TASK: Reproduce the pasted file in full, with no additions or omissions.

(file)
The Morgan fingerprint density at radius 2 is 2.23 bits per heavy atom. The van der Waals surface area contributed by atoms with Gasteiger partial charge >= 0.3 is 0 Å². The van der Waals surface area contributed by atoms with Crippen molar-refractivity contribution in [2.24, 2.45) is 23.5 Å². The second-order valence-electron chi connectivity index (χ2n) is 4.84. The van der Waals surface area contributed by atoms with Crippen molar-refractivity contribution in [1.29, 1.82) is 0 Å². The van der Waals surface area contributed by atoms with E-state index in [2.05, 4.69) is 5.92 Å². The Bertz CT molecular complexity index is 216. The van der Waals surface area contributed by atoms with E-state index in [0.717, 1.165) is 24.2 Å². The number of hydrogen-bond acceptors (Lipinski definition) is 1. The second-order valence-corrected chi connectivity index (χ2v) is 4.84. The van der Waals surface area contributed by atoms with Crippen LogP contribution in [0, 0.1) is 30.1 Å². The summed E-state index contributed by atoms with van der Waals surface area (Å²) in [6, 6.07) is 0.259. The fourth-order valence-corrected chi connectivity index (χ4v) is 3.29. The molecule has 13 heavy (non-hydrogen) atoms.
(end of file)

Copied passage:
The Morgan fingerprint density at radius 2 is 2.23 bits per heavy atom. The van der Waals surface area contributed by atoms with Gasteiger partial charge >= 0.3 is 0 Å². The van der Waals surface area contributed by atoms with Crippen molar-refractivity contribution in [2.24, 2.45) is 23.5 Å². The second-order valence-electron chi connectivity index (χ2n) is 4.84. The van der Waals surface area contributed by atoms with Crippen molar-refractivity contribution in [1.29, 1.82) is 0 Å². The van der Waals surface area contributed by atoms with E-state index in [2.05, 4.69) is 5.92 Å². The Bertz CT molecular complexity index is 216. The van der Waals surface area contributed by atoms with E-state index in [0.717, 1.165) is 24.2 Å². The number of hydrogen-bond acceptors (Lipinski definition) is 1. The second-order valence-corrected chi connectivity index (χ2v) is 4.84. The van der Waals surface area contributed by atoms with Crippen LogP contribution in [0, 0.1) is 30.1 Å². The summed E-state index contributed by atoms with van der Waals surface area (Å²) in [6, 6.07) is 0.259. The fourth-order valence-corrected chi connectivity index (χ4v) is 3.29. The molecule has 13 heavy (non-hydrogen) atoms.